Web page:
Even though this JavaScript is specific to our country, state, and city hierarchy example, the general approach can be applied to any dataset with hierarchical data. The code is structured in three parts:

  • Retrieve the unique options for each filter.
  • Obtain the user selections from the filters, such as the selected country and state.
  • Update the other filters based on the user selections.
1// the variable contains the dataset
2const data = geoData.value;
4// the selected country & state
5const selectedCountry = countrySelect.value;
6const selectedState = stateSelect.value;
8// get the unique options for the country filter
9const getCountries = () => [ Set( =>];
10// get the unique options for the state filter, based on the selected country
11const getStates = (selectedCountries) => {
12  let states = data
13    .filter((item) => selectedCountries.includes(
14    .map((item) => item.state);
15  return [ Set(states)];
17// get the unique options for the city filter, based on the selected country & state
18const getCities = (selectedCountries, selectedStates) => {
19  let cities = [];
21  if (selectedStates.length === 0) {
22    cities = data
23      .filter((item) => selectedCountries.includes(
24      .map((item) =>;
25  } else {
26    cities = data
27      .filter(
28        (item) =>
29          selectedCountries.includes( &&
30          selectedStates.includes(item.state)
31      )
32      .map((item) =>;
33  }
35  return [ Set(cities)];
38// return the unique options for each filter and pass in the selections from the previous filters
39return {
40  countries: getCountries(),
41  states: getStates(selectedCountry),
42  cities: getCities(selectedCountry, selectedState),

Configuring the components

Now that we have the logic for updating the available options for each filter, we can configure the components to use this logic. We’ll begin with the country filter and then apply the same logic to the state and city filters.

Applying the same logic to city and state filters.
Applying the same logic to city and state filters.

The data that powers the country filter originates from the "transformData" query. Whenever you change your filter value (in this case change to a different country), the query will run again, updating the available options for the other filters. Here’s the JavaScript code for the country filter. The event handler is shown at the bottom of the screenshot below.

1const getCountries = () => [ Set( =>];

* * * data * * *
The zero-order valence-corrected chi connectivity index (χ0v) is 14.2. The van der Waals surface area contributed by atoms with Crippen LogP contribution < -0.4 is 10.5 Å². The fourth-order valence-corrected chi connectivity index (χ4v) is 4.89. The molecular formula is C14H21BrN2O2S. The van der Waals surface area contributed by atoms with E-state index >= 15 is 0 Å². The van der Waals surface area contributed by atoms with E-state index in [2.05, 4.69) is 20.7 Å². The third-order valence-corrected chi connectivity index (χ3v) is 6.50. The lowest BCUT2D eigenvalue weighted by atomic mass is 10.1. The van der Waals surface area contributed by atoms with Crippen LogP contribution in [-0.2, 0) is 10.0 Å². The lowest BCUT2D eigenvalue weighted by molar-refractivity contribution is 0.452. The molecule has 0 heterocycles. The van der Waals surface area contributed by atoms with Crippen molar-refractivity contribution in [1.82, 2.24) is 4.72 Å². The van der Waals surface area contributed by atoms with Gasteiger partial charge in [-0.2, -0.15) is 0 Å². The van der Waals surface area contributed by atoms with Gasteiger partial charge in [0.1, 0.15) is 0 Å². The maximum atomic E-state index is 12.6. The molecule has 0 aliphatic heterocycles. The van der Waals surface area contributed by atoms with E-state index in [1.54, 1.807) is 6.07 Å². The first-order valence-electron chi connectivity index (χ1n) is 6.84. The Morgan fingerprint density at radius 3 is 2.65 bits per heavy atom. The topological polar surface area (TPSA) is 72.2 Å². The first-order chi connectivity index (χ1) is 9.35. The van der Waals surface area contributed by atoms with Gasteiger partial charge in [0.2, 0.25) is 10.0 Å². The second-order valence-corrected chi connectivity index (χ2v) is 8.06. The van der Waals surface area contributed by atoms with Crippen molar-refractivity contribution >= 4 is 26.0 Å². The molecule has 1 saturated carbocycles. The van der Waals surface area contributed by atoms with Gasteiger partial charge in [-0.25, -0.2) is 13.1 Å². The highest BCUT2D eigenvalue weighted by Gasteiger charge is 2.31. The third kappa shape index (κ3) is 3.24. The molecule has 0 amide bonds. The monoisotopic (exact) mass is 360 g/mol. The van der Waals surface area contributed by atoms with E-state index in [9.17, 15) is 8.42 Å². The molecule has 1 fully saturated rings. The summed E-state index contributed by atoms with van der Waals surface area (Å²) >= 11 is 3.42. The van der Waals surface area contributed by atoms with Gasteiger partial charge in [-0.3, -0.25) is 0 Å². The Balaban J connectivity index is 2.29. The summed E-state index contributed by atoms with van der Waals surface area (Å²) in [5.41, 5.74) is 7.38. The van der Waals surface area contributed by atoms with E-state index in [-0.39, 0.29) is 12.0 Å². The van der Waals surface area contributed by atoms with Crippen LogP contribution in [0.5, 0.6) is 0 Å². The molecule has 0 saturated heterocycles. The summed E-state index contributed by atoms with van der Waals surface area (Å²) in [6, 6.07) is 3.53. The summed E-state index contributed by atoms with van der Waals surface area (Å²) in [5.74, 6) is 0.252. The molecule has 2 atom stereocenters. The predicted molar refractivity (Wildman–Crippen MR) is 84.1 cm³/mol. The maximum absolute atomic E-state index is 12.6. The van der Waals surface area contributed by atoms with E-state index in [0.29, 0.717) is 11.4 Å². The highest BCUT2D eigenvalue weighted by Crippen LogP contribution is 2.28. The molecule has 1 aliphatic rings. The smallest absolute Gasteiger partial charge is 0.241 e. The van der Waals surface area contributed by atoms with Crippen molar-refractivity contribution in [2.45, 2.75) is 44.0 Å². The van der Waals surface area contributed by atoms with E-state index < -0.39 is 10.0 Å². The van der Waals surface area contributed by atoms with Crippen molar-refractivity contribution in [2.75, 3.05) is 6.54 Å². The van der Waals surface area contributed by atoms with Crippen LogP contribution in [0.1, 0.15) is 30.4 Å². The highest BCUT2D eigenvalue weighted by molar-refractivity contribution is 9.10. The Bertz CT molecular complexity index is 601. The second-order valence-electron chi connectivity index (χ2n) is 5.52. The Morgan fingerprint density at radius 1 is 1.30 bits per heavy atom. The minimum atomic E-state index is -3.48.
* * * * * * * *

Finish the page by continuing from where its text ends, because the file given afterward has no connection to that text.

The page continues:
2const getStates = (selectedCountries) => {
3  let states = data
4    .filter((item) => selectedCountries.includes(
5    .map((item) => item.state);
6  return [ Set(states)];

The final step is to update the default filters in the Table component. This can be done by using the new "Default filters" option, which makes it easy to set up filters on the Table component. The Default filters are configured to use the values from the country, state, and city filters. The "intersects" operator can be used when you send an array of filter options, while the "includes" operator is used when you send a single value.

Configure default filters in Retool
Configure default filters in Retool
Use the intersects operator to finalize cascading filter
Use the intersects operator to finalize cascading filter

Wrapping up

You’re now ready to set up cascading filters in Retool, creating the foundation for an application that allows you to filter through hierarchical data sets. The strength of this approach lies in its use of Retool’s out-of-the-box components and the flexible implementation of filtering logic via JavaScript. It's simple but effective, and you can apply the general practices here to many use cases across departments. An HR team can use this app to filter through a workplace hierarchy such as department, team, and employee. A support team can use it to filter through customer type to service level and issue. With an OpenAI API, you can even take your tables to the next level with AI-powered filtering.

I hope this step-by-step explanation serves as a useful blueprint as you create cascading filters for your projects. You can download the app as a JSON file and import this into your own Retool instance, too.

Ready to build your first Retool table? Get started for free and see cascading filters in action.


Andre de Vries
Andre de Vries
Technical Account Manager @ Retool
Jun 20, 2024